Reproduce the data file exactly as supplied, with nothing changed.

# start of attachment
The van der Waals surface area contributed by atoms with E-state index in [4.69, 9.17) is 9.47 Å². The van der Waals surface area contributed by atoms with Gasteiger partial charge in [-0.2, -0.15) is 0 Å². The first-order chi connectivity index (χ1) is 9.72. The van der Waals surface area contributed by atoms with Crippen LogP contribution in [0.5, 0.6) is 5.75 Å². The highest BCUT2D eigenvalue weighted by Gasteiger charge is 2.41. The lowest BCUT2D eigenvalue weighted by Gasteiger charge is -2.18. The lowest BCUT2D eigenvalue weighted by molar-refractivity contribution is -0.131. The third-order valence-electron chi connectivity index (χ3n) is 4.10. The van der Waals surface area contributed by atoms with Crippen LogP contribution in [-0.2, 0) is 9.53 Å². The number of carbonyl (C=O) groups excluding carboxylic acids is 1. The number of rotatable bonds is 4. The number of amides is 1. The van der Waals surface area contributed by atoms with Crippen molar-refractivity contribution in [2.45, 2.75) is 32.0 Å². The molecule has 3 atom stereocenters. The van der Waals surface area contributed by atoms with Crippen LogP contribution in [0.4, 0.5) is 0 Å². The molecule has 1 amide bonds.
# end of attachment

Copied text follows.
The van der Waals surface area contributed by atoms with E-state index in [4.69, 9.17) is 9.47 Å². The van der Waals surface area contributed by atoms with Gasteiger partial charge in [-0.2, -0.15) is 0 Å². The first-order chi connectivity index (χ1) is 9.72. The van der Waals surface area contributed by atoms with Crippen LogP contribution in [0.5, 0.6) is 5.75 Å². The highest BCUT2D eigenvalue weighted by Gasteiger charge is 2.41. The lowest BCUT2D eigenvalue weighted by Gasteiger charge is -2.18. The lowest BCUT2D eigenvalue weighted by molar-refractivity contribution is -0.131. The third-order valence-electron chi connectivity index (χ3n) is 4.10. The van der Waals surface area contributed by atoms with Crippen LogP contribution in [-0.2, 0) is 9.53 Å². The number of carbonyl (C=O) groups excluding carboxylic acids is 1. The number of rotatable bonds is 4. The number of amides is 1. The van der Waals surface area contributed by atoms with Crippen molar-refractivity contribution in [2.45, 2.75) is 32.0 Å². The molecule has 3 atom stereocenters. The van der Waals surface area contributed by atoms with Crippen LogP contribution in [0.4, 0.5) is 0 Å². The molecule has 1 amide bonds.